Liberal critics are desperate for an excuse to cancel Chris Pratt. First it was his supposedly ‘homophobic church’, now it’s cultural appropriation
Chris Pratt can’t escape the ire of the woke mob. The man can’t even praise God without being attacked for his Christian beliefs. And now, the ‘Jurassic World’ actor has come under fire for the sin of ‘cultural appropriation’ by voicing Mario in the upcoming ‘Super Mario Bros.’ animated movie.
Some critics are slamming Pratt and the studio by raising ‘concerns’ over Italian representation. But is the anger directed towards Pratt based solely on cultural appropriation, or is it being used as another excuse to hate on the ‘problematic’ actor?
“When people hear Chris Pratt’s performance, the criticism will evaporate, maybe not entirely,” Illumination CEO Chris Meledandri said in an interview with Deadline. “People love to voice opinions, as they should. I’m not sure this is the smartest defense, but as a person who has Italian-American heritage, I feel I can make that decision without worrying about offending Italians or Italian-Americans. I think we’re going to be just fine.”
The film, which is being developed by Meledandri in cooperation with famed Nintendo video game designer Shigeru Miyamoto, is promising to be an entertaining adaptation of the popular video game.
As highlighted by a Kotaku article on the controversy, the film picked up “bemusement and criticism” from fans of the original video games for casting Chris Pratt.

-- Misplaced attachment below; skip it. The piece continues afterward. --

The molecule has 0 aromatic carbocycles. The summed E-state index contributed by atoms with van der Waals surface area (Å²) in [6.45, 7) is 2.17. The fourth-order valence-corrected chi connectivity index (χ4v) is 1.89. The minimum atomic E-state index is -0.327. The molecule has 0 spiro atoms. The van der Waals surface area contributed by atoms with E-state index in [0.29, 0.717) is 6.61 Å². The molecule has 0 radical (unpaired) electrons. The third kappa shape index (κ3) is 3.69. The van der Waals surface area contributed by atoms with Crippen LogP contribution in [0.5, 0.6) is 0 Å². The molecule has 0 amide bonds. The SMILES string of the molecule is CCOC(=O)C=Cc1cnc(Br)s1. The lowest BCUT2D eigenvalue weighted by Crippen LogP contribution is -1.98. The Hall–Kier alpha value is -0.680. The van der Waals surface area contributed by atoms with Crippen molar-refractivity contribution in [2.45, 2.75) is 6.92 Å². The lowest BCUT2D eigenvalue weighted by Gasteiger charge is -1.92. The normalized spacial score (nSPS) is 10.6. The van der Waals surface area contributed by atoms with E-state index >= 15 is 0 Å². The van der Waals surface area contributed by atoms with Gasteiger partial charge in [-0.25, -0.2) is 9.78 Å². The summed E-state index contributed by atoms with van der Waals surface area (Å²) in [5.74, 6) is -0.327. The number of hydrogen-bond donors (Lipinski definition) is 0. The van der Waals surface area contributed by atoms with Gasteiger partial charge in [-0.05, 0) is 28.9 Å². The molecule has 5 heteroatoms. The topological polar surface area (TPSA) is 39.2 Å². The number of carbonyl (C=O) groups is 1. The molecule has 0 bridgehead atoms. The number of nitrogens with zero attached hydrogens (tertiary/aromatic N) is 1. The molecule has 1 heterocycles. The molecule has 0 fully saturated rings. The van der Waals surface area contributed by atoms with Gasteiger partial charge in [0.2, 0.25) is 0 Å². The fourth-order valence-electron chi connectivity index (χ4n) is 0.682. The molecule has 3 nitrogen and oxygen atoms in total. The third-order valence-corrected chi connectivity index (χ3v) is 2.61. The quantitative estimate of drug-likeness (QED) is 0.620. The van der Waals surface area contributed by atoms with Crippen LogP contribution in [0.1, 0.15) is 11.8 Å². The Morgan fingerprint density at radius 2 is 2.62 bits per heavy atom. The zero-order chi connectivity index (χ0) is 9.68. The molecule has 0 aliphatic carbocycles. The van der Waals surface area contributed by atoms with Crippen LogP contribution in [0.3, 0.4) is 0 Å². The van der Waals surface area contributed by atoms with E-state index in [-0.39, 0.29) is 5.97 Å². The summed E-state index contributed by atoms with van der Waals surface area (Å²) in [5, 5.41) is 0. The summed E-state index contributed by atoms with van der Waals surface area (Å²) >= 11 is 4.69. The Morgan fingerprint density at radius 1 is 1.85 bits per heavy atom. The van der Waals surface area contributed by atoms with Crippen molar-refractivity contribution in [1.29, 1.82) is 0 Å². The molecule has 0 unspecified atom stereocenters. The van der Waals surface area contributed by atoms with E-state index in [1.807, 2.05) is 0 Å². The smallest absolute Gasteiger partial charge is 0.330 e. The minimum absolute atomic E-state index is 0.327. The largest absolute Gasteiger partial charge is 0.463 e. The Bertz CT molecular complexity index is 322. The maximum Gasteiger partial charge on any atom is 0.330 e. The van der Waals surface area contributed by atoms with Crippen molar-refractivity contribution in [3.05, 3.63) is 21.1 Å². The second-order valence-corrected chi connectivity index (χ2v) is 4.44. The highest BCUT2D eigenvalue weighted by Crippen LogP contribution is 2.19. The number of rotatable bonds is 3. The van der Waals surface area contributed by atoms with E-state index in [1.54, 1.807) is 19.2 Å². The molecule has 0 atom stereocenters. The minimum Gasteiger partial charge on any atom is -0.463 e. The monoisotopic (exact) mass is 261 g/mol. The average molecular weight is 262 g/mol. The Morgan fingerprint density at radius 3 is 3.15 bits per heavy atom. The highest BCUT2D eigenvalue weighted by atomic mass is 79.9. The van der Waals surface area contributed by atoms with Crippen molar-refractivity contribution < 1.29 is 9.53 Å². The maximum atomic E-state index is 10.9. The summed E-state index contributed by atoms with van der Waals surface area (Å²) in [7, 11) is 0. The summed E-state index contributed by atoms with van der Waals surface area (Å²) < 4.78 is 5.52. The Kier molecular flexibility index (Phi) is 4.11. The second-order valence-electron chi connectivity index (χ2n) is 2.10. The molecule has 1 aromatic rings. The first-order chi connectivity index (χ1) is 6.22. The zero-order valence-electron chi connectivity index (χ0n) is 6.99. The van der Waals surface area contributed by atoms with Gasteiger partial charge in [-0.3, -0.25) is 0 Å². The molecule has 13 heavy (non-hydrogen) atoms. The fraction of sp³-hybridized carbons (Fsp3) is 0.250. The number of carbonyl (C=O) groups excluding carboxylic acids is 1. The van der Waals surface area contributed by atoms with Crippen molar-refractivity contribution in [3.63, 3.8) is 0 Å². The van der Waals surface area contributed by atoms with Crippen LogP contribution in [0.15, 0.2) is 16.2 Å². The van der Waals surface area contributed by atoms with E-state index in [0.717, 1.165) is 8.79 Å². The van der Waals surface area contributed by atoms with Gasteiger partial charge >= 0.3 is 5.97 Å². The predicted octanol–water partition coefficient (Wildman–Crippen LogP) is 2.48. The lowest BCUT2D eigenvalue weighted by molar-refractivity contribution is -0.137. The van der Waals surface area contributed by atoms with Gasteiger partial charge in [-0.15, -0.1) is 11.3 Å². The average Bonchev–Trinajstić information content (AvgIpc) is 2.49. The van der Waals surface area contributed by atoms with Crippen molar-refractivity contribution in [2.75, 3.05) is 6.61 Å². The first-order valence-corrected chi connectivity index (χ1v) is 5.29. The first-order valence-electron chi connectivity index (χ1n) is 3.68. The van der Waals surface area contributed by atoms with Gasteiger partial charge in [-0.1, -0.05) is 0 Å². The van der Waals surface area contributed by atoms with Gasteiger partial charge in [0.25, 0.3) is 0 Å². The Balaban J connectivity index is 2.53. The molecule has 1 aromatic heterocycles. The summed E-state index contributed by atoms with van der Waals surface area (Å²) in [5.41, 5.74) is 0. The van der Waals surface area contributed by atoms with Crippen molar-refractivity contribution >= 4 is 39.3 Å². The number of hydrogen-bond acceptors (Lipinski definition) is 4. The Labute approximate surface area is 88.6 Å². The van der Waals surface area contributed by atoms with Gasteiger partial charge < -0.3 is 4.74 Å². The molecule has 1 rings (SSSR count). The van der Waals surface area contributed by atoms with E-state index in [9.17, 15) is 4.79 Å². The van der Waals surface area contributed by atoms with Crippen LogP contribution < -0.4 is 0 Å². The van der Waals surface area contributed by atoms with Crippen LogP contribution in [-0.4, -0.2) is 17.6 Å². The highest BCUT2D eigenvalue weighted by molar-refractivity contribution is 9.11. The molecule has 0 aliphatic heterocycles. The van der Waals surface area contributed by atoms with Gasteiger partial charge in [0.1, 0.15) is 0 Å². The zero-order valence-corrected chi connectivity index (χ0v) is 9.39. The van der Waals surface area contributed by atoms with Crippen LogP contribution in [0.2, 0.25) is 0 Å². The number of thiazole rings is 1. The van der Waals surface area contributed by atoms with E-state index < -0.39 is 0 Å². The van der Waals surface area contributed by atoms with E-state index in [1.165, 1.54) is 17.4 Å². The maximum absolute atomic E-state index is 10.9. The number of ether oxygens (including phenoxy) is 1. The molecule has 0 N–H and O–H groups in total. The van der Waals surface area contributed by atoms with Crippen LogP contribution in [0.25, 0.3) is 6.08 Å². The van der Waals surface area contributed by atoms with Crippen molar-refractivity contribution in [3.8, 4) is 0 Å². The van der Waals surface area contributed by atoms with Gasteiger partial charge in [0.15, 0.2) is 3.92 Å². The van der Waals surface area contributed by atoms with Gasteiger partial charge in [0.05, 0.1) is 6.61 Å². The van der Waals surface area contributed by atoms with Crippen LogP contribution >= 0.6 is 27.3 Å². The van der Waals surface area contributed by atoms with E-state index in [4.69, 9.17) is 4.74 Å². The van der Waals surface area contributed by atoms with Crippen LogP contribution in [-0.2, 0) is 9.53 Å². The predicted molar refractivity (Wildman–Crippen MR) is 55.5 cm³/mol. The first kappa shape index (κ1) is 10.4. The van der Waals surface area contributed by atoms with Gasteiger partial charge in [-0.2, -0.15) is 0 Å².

Pratt, who has headlined several big budget blockbuster films over the past few years, was given the role instead of the character’s original voice actor, Charles Martinet.
It’s easy to see why a big Hollywood studio would prefer to cast someone with brand recognition, like Pratt, instead of Martinet, who – while talented – isn’t going to fill nearly as many seats in the movie theater.
Any concerns over Pratt ‘culturally appropriating’ an Italian-American plumber melt away when you realize that Martinet, who has been in the role for decades, isn’t Italian-American either, and came up with his stereotypical accent of a Brooklyn-born Italian everyman while auditioning for the job.
Though he originally intended to give Mario a gruff voice, like something you’d see in ‘The Sopranos’, what popped into his head was a “Mamma mia, nice ol’ Italian guy,” the actor said in an interview with the BBC.
Apart from the fact that the character of Mario isn’t real or based on someone real, one must ask why exactly Chris Pratt is being attacked for cultural appropriation and not Miyamoto, the Japanese game designer. After all, Miyamoto was the one who created Mario and eventually shaped him into a caricature Italian-American. When initially created, Mario was neither an Italian, nor even named Mario – he was named later, after a real estate developer who rented a warehouse to Nintendo.
It’s plain to see that cultural appropriation only matters when it can be used as a cudgel by the woke mob. Were they truly concerned about scuffing fiction, their heckles would be raised over the casting of black actors portraying historically European characters like Anne Boleyn or Jarl Haakon in ‘Vikings: Valhalla’ (who also became a ‘strong black woman’ in the Netflix series – a stereotype in and of itself).